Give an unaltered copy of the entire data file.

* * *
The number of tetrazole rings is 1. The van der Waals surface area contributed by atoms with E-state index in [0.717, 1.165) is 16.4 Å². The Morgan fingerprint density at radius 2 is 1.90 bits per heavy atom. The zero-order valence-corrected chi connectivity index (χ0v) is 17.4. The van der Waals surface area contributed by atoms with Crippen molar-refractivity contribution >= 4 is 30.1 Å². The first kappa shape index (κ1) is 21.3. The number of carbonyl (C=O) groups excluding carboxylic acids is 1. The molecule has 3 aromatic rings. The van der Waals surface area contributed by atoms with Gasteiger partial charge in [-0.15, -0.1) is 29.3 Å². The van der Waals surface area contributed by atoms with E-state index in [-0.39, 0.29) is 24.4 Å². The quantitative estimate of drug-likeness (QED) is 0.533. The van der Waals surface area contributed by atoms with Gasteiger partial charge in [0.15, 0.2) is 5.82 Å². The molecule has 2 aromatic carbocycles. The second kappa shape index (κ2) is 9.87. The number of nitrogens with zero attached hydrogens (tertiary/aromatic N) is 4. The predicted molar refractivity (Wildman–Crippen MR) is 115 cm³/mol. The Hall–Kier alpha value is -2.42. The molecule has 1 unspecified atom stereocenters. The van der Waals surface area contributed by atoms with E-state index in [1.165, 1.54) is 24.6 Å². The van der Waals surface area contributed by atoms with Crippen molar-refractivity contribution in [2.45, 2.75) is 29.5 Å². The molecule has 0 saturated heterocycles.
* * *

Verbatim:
The number of tetrazole rings is 1. The van der Waals surface area contributed by atoms with E-state index in [0.717, 1.165) is 16.4 Å². The Morgan fingerprint density at radius 2 is 1.90 bits per heavy atom. The zero-order valence-corrected chi connectivity index (χ0v) is 17.4. The van der Waals surface area contributed by atoms with Crippen molar-refractivity contribution >= 4 is 30.1 Å². The first kappa shape index (κ1) is 21.3. The number of carbonyl (C=O) groups excluding carboxylic acids is 1. The molecule has 3 aromatic rings. The van der Waals surface area contributed by atoms with Gasteiger partial charge in [-0.15, -0.1) is 29.3 Å². The van der Waals surface area contributed by atoms with E-state index in [-0.39, 0.29) is 24.4 Å². The quantitative estimate of drug-likeness (QED) is 0.533. The van der Waals surface area contributed by atoms with Gasteiger partial charge in [0.15, 0.2) is 5.82 Å². The molecule has 2 aromatic carbocycles. The second kappa shape index (κ2) is 9.87. The number of nitrogens with zero attached hydrogens (tertiary/aromatic N) is 4. The predicted molar refractivity (Wildman–Crippen MR) is 115 cm³/mol. The Hall–Kier alpha value is -2.42. The molecule has 1 unspecified atom stereocenters. The van der Waals surface area contributed by atoms with E-state index in [1.165, 1.54) is 24.6 Å². The van der Waals surface area contributed by atoms with Crippen molar-refractivity contribution in [2.45, 2.75) is 29.5 Å². The molecule has 0 saturated heterocycles.